MADE WITH MUSTARD

ETHAN COOK & JESS FULLER

September 8th, 2012

East Hampton Shed is pleased to announce its second two-person exhibition at the shed behind the Vogel Bindery. MADE WITH MUSTARD features new work by Brooklyn based artists Ethan Cook and Jess Fuller.

www.ethanfieldingcook.com (cv) Jess Fuller (cv)

Each of the works by Cook and Fuller take a vigorous approach to their practices by taking into consideration semantics and physicality. Both Cook and Fuller are performing visual investigations into the objecthood of painting and painterly materials.

Throughout Fuller's recent work there exist various signs of rebellious youth culture. The unbound, zine like books of smaller paintings stacked atop each other for viewers to take lay in opposition to the priced pieces displaying “swatches” mounted in a text-like grid on stretched canvas. Her work, dyed, frayed, torn and processed through a washing machine creates an aesthetic which teeters on the edge of chaos and hyper-controlled order. Often held in place by either lateral of the canvas and mounted to a gallery wall, the remainder of what once may have been a taut, stretched piece of fabric hangs out towards the viewer like a blown up knee on a pair of denim jeans. Using these signs as a minimal point of departure Fuller is able to investigate what it means to form a painting in a high-gloss, media saturated world.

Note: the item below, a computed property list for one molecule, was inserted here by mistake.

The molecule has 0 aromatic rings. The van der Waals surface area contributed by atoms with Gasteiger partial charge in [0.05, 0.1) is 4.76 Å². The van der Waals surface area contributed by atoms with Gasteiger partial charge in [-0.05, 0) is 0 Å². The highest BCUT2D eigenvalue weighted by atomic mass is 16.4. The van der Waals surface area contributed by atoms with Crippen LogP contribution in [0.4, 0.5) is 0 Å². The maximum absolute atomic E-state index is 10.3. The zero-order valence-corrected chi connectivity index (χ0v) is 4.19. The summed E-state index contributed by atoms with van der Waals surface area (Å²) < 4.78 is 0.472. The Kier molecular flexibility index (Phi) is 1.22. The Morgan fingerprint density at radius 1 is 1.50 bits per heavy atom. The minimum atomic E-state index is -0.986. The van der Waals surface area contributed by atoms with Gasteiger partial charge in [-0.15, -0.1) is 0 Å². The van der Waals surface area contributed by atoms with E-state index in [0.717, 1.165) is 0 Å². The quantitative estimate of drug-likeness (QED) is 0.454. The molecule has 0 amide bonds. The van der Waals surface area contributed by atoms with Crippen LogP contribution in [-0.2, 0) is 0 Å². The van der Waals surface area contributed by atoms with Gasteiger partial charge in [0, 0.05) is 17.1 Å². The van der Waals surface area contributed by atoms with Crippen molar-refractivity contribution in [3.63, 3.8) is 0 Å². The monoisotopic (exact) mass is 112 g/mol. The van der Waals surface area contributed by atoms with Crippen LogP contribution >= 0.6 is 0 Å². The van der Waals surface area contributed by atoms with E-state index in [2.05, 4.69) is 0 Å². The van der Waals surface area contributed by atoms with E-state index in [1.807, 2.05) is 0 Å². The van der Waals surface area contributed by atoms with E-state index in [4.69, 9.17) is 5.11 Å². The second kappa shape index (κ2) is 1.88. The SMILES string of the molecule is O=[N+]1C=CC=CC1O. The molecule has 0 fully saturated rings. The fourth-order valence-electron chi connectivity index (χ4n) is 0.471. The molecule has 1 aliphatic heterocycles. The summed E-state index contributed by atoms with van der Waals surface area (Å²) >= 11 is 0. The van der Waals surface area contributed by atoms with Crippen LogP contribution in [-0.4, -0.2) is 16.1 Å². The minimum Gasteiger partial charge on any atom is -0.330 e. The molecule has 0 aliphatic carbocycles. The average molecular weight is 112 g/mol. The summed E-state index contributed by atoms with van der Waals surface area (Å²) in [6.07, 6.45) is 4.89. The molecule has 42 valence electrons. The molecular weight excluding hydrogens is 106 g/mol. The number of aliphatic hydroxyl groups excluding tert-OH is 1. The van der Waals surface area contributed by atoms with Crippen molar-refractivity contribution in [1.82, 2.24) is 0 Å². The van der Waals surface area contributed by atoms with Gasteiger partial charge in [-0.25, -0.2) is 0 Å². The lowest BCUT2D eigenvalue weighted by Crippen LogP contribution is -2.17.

Ethan Cook's new series differs formally, but not conceptually, from his previous body of work. In the past Cook has worked to describe the depth of visual fields through the flatness of a canvas by applying and manipulating dye directly into the fabric. For his new series Cook has loomed all of the canvases by hand to create his striking and visually minimal compositions. In stark opposition to the physically deconstructed pieces of Jess Fuller, Cook's new attempt at unveiling his process is through its own masking, its mimicry as a post-industrial material. Cook plays the role of the artist/ painter as well as the skilled laborer whose craftsmanship is generally not appreciated as an art form.

Fuller's and Cook's vigorous study of their mediums, processes and involved semiotics leaves us with an unorthodox aesthetic that pushes and pulls against one another, yielding both construction and deconstruction through the use of common materials.

Nate Hitchcock and Hadley Vogel, August, 2012

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